readily admit : but there was a counterpoise to this 
— there was something higher and better. There 
was a high sense of honor, a pride of character — 
ambition, emulation, and effort. There was much 
close and varied reading, much laborious study. 
More than one language was cultivated, more than 
one species of knowledge acquired. Composition 
was practiced, and poetry studied as an art — 
the latter was indeed assiduously cultivated as a 
vehicle of satire and of wit. A suthcient know- 
ledge of French was obtained, by those who pur- 
sued the study, to read and translate it with ease. 
To speak it was found to be a very different thing — 
the time was too short, the opportunities too few — 
it was, in fact, commenced too late in the day. But 
the door to French literature was opened, and to 
be able to read Moliere in the original, even if no- 

Recollections of Albany. 139 

thing else had been gained, was wortli all the time 
we spent at the school. 

In all these various studies and pursuits, as well 
as in all the amusements of the club, good man- 
ners, good habits, and a gentlemanly tone of feeling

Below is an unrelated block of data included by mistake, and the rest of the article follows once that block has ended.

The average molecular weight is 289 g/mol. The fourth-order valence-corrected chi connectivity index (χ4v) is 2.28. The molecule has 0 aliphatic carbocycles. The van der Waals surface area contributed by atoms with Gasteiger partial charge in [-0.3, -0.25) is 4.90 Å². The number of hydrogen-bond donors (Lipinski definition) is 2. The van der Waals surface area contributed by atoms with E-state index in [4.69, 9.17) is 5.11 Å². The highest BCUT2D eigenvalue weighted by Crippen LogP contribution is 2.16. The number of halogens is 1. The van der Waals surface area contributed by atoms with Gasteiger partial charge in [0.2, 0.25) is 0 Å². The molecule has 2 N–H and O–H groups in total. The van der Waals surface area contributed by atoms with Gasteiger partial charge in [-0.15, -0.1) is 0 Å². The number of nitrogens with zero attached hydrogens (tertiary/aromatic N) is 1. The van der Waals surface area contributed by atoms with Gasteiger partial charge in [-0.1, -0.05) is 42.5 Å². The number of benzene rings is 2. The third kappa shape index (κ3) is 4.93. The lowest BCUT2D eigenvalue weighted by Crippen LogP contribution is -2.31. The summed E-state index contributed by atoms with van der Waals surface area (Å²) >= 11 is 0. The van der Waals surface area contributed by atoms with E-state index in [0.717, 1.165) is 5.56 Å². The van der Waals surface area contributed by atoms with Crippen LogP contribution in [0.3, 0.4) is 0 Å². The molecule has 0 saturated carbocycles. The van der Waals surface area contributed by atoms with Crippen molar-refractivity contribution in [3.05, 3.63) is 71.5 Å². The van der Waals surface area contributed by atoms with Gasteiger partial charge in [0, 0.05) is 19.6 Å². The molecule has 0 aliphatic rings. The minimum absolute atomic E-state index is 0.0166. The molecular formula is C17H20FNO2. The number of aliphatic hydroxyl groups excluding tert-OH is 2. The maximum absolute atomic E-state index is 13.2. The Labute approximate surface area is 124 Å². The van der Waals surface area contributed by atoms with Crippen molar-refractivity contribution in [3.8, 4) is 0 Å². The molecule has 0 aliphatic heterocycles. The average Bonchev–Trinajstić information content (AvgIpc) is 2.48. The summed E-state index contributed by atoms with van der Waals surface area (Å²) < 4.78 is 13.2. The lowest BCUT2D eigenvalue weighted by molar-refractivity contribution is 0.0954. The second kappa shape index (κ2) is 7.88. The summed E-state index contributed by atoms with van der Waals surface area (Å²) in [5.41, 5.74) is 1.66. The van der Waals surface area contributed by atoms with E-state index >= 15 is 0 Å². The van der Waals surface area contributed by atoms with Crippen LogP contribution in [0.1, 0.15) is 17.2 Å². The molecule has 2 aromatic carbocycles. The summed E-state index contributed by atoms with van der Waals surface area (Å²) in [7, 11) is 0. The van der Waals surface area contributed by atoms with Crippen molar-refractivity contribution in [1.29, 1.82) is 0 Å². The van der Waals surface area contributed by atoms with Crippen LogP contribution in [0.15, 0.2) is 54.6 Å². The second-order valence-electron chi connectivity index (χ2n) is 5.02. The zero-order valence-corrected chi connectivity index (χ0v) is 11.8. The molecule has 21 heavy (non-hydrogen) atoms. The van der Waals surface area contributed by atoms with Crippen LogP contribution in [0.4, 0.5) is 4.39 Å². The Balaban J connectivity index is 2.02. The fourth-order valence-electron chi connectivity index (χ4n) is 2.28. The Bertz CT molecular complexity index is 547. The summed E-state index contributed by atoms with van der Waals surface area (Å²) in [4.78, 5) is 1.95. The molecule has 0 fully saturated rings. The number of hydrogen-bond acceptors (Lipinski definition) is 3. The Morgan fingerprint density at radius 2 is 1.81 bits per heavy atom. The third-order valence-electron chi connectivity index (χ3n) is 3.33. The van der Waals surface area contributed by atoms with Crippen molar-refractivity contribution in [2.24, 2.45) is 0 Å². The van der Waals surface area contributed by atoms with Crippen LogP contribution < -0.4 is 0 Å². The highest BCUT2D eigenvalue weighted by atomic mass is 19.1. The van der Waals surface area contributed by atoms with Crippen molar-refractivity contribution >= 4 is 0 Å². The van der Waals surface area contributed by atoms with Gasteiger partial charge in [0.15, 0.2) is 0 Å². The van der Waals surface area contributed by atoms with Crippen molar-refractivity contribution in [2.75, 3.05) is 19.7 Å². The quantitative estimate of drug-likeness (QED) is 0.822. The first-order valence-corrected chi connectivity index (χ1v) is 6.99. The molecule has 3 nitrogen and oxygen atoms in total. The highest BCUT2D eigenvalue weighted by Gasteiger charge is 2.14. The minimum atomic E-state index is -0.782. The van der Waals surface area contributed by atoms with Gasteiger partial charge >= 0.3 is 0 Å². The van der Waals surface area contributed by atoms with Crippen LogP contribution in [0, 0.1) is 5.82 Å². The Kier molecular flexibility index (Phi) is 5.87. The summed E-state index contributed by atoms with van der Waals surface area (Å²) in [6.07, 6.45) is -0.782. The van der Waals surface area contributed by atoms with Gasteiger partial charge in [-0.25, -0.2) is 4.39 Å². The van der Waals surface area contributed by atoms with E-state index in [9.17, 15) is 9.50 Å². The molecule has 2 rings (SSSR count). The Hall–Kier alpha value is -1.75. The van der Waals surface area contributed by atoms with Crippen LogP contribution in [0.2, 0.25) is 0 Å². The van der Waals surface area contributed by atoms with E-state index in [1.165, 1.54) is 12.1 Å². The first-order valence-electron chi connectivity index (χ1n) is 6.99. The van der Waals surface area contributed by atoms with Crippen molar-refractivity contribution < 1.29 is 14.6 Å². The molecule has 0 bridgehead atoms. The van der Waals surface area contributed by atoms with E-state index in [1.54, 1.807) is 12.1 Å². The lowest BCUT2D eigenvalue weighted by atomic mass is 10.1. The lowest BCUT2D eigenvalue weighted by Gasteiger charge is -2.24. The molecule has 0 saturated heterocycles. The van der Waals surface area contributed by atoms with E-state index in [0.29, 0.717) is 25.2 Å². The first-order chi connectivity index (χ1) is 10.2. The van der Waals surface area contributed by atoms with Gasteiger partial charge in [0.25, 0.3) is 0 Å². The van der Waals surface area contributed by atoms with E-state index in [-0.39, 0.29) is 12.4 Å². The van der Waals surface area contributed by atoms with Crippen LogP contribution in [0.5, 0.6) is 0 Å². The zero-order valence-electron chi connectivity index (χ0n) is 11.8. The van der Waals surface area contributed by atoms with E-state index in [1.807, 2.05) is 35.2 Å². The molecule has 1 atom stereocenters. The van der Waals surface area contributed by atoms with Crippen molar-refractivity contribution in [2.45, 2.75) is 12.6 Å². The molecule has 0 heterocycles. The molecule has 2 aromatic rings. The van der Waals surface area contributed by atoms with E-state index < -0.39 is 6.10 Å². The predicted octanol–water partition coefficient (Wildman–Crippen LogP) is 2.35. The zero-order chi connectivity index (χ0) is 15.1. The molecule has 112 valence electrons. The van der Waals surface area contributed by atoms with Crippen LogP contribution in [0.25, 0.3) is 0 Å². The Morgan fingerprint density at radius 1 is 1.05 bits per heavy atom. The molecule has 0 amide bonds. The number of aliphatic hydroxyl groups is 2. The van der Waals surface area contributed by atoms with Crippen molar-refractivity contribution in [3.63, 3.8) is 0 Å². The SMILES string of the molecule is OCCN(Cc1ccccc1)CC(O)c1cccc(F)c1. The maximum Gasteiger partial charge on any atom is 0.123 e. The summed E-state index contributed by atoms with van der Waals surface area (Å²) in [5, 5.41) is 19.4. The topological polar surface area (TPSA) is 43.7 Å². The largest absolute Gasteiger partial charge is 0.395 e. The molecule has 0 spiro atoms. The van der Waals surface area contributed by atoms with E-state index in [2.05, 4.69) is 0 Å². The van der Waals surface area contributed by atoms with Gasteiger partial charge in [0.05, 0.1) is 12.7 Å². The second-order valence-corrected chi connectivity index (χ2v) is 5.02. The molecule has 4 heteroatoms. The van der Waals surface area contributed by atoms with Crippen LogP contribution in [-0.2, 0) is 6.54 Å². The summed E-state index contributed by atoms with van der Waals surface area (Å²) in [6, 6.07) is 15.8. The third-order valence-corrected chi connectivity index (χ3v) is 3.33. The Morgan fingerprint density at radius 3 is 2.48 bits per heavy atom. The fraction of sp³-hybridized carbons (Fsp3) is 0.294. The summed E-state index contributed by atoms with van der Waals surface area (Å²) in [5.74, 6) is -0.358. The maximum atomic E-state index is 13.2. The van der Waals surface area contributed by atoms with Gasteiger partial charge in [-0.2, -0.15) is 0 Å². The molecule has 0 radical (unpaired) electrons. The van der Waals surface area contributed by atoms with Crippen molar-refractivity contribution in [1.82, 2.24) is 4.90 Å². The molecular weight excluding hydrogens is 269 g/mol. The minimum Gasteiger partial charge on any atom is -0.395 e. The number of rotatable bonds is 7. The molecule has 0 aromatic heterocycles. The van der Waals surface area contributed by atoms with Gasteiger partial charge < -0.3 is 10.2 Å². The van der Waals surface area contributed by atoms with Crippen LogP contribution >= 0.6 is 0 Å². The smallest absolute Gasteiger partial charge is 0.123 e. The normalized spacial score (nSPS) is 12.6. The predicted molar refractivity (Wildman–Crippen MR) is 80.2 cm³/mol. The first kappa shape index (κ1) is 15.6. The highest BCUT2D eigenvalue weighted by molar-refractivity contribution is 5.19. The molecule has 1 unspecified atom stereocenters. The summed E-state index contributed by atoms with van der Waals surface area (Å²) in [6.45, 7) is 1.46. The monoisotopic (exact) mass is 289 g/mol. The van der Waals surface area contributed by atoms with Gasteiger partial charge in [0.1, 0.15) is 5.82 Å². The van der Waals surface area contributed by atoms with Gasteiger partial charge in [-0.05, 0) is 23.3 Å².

were observed. Temperance, notwithstanding the 
goblets that occasionally figured in our songs, was 
the order of the day — the voluntary, unpledged 
habit of each and of all. We should ns soon have 
thought of sharpening our wits by profanity as of 
drawing our inspiration from the glass. 

Page 19, note, for MinA-housen, read Miuc^housen. 


Ailauis, John Quiiicy, 88. 

Albany, in 1800, 20, 21',; popu- 
lation atdiffeient periods, 20, 
in 1695,22; beef (sturgeon), 
24; inveterately Dutch, 27; 
chamber of commerce, 49; 
trade with the far west, 50; 
churches in 1790, 74 ; in 1803, 
80 ; Gazette, 72 ; Register, 
71, 72. 

Alexander, .Joseph, 49. 

Ames, Ezra, 41 

Anglo-xVmerican tj^pe, 112. 

Annals of Albany, 71. 

Apothecary's Hall, 120. 

Arbor Hill, 44. 

Armstrong, John, 86. 

Arnold, Gen., 45. 

Ash-Grove church, 53. 

Assemblies, city, 34, 35, 36, 38. 

Bank of Albany, 06, 83; presi- 
dent of, 43, 44, 56. 

Banyar, Goldsborough, 112,118. 

Barber, John, 73; Robert, 71, 

Barnard, Daniel D., 43. 

Bassett street, 122. 

Battle in State street, 78. 

Bell of the old church, 120. 

Benedict, Lewis, 49. 

Bleeckers, 45; Harmanus, 99; 
Jan Jansen, 99. 

Bloodgood, Francis, 78, 79. 

Boileau, 128. 

Bourbons, 128. 

Boyd, John I., 48; Deter, 48. 

Bradford, John Melancthon, 75.